Those who built the turbines – all foreign companies – knew the National Grid charges before they applied for planning. They already get paid for producing electricity and paid not to produce electricity. Since 2010 these companies have been paid more than £1 billion in constraint payments which were added to all UK electricity bills. If the English ever find out they are subsidising electricity bills in Scotland it is they who will be demanding independence from Scotland.

Clark Cross, Linlithgow.


SARAH Weddington (1945-2021), the lawyer in the 1973 Roe vs Wade case, died on Boxing Day 2021. In later life she commented: "I think of Roe vs Wade as a house that's sitting on the edge of a beach, where the water is coming under it and taking the sand out."

Tricky questions abound. Late term abortion and infanticide are close cousins. The NHS dating scan is a photographic personal record, arguably akin to a passport or driving licence. A viable life and pregnancy is present when a human embryo implants in the womb. Head and torso are seen on a scan at 12 weeks.

Deluded Anglican bishops, failing to raise alarm about UK abortion, may need the moral equivalent of an emergency forceps delivery. Around one in four UK pregnancies are terminated. The late Desmond Tutu said: "If you are neutral in situations of injustice, you have chosen the side of the oppressor'.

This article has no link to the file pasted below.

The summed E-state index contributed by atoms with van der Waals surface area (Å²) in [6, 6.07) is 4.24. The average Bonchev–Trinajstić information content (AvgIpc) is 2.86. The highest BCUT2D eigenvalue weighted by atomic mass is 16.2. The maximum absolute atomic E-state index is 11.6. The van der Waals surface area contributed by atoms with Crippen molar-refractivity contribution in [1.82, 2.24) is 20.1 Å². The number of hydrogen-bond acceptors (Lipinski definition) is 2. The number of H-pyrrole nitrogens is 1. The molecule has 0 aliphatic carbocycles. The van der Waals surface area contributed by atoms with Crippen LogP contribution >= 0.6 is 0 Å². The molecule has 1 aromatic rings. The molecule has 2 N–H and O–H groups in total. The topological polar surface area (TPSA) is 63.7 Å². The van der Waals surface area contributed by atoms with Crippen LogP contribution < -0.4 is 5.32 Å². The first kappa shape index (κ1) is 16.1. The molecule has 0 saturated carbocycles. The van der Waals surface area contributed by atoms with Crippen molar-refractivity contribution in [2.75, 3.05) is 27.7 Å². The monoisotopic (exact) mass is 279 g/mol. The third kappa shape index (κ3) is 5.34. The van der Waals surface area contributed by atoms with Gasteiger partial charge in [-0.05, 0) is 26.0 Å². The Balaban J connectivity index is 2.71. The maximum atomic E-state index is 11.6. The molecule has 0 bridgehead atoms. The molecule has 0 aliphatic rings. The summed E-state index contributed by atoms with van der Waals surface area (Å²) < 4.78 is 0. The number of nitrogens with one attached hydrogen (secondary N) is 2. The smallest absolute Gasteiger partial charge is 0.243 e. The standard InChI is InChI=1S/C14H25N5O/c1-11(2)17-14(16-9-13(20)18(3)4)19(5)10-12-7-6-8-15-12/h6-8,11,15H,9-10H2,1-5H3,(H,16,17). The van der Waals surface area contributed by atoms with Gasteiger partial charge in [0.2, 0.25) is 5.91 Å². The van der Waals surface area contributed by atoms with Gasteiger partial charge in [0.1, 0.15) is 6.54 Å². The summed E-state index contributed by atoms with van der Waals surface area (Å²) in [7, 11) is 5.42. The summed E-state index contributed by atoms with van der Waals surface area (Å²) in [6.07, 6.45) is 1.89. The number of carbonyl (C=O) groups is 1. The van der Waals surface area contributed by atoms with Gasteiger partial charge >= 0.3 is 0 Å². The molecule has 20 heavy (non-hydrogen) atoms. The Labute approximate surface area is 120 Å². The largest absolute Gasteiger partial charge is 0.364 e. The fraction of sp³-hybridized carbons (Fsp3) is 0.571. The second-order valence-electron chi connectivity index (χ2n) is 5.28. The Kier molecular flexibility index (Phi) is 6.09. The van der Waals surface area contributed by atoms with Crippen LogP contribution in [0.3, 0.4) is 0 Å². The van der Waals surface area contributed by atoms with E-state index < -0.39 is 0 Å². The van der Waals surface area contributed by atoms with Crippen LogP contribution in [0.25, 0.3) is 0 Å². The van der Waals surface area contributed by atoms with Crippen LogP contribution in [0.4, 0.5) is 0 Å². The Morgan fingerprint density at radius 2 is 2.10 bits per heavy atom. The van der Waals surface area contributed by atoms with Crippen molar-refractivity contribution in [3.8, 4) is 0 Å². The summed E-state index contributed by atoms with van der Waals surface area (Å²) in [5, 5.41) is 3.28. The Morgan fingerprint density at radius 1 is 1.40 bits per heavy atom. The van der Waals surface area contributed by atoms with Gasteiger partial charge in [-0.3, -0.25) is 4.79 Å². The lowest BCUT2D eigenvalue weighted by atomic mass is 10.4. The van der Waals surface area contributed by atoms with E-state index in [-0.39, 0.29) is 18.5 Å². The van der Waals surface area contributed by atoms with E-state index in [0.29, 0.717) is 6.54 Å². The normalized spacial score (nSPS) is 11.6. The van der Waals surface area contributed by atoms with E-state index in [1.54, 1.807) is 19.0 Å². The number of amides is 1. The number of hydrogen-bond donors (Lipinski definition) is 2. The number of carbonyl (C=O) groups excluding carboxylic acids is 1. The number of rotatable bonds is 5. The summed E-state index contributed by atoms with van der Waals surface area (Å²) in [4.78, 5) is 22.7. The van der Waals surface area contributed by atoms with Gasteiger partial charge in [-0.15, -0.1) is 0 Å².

CBR UK (the Centre for Bio-Ethical Reform) is lifting a veil on our UK abortion scandal: "abortion protests itself once seen". But is CBRUK filling a void created by the cynical silence and moral cowardice of "The Lords Spiritual" – Anglican Bishops in the House of Lords?

JT Hardy, Belfast.


I WRITE with regards to the disappointment felt by the United Kingdom’s Nuclear Veterans, the service personnel involved in the United Kingdom’s nuclear weapon testing programme during the 1950s and 1960s, after they were once again refused the award of a medal by the supposedly independent Advisory Military Sub-Committee (AMSC).

The AMSC has recommended that a medal should not be awarded three times, in 2013, again in December 2020 and the latest was around December 2021. Each time it stated there was not enough "Risk and Rigour". If standing in the proximity of a nuclear blast does not fit its criteria then I don’t know what would.

While 2021 was another disappointing year for the UK nuclear veterans, both the French and United States nuclear veterans were awarded medals by their governments, the French in January 2021 and the US in December 2021. Once again the UK and the North Koreans are the only nuclear powers that fail to recognise their nuclear veterans in any way.

On November 17, 2021 at Prime Minister’s Questions Boris Johnson in answer to a question stated: “I will certainly make sure that we get a proper meeting with the representatives of the nuclear veterans.”

This meeting has not yet taken place, but when it does I hope that the Prime Minister does the honourable thing and finally awards the UK nuclear veterans the medal that they truly deserve.

Colin Moir, Peterhead.